The funded status of the 100 largest U.S. corporate defined benefit plans fell to 81.7% at the end of 2014, down 6.1 percentage points from the end of 2013 as liabilities rose faster than assets, a Milliman report shows.
Liabilities increased 11.96% to $1.8 trillion in 2014, partly the result of a 75-basis-point drop in the discount rate to 4%.
Within the overall increase in liabilities, Milliman found that 3.4 percentage points of it is attributable to plans that adopted the Society of Actuaries’ new mortality tables, which reflected longer participant life expectancies.
This number, while notable, is lower than the 6% to 8% increase that was predicted, said Zorast Wadia, principal, consulting actuary and co-author of the report, in a telephone interview. It’s possible that some plans are large enough to use their own customized mortality tables and were not impacted by the changes if they were using stronger mortality assumptions to begin with.
Investment returns were robust, but not strong enough to offset the increase in liabilities.
Assets rose 4.16% to $1.5 trillion in 2014, the result of a positive investment return of 10.9%.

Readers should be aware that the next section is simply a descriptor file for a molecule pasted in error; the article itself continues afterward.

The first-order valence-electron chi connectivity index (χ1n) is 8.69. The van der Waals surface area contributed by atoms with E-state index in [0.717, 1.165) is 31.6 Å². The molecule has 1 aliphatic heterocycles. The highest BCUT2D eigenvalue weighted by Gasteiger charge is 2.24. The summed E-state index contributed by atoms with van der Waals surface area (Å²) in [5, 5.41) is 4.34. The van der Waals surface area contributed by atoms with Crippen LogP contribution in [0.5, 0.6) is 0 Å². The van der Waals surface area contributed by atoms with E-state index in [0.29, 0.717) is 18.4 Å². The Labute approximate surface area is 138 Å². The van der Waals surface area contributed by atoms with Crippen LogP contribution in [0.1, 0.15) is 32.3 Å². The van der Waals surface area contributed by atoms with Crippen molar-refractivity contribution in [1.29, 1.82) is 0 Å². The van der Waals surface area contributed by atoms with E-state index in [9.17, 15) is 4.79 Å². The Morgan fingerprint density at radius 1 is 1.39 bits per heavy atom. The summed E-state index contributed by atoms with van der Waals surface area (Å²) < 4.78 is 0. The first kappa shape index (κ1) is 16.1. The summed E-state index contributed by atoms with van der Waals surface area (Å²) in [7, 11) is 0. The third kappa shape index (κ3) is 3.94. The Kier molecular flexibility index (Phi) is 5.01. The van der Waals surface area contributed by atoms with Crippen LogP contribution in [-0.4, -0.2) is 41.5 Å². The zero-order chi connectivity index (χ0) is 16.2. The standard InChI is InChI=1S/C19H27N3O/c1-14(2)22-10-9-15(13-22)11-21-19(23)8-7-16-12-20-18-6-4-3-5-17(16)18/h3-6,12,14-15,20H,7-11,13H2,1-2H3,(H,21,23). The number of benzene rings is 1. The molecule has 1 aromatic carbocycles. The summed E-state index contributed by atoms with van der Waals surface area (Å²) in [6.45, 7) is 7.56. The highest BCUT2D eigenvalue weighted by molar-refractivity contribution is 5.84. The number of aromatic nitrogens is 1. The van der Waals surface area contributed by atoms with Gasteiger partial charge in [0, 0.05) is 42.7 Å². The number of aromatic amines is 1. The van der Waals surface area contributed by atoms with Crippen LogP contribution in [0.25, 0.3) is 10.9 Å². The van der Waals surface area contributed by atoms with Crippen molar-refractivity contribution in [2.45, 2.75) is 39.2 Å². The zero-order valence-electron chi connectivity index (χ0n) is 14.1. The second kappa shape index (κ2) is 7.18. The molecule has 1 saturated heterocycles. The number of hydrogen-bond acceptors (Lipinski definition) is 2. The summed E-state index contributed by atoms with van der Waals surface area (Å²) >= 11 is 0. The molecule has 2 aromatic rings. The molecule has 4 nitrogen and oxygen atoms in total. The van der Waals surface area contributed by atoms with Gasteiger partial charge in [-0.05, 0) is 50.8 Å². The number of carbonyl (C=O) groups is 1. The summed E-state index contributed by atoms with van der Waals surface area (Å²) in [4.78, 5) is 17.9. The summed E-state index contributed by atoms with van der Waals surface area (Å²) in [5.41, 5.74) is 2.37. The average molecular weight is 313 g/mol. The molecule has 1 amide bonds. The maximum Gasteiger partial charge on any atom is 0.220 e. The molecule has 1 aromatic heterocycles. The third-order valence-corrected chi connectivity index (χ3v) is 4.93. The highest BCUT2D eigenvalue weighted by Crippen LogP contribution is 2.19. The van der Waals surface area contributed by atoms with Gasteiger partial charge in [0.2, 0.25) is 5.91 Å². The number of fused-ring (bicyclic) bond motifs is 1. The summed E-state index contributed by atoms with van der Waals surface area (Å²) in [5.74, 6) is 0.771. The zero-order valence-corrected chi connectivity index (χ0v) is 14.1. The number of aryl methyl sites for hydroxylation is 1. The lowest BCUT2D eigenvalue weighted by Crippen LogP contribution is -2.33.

Plans with higher fixed-income allocations, long duration in particular, posted higher overall returns (14.5% on average) than those with higher equity exposure, Milliman said, noting that declining interest rates in 2014 were a tailwind for fixed-income investments.
In fact, the report found that more plan sponsors are shifting to higher fixed-income allocations. Equity allocations fell to an average 37.3% at the end of 2014, the lowest allocation in the study’s 15-year history. Bond allocations increased to an average 42.7%, up from 39.54% the previous year.
Strong investment gains were further offset by lower company contributions. The companies surveyed made a total of $39.8 billion in contributions in 2014, the lowest level since 2008 and down $4.4 billion from 2013, most likely due to legislation that reduced the minimum required contributions, Milliman said.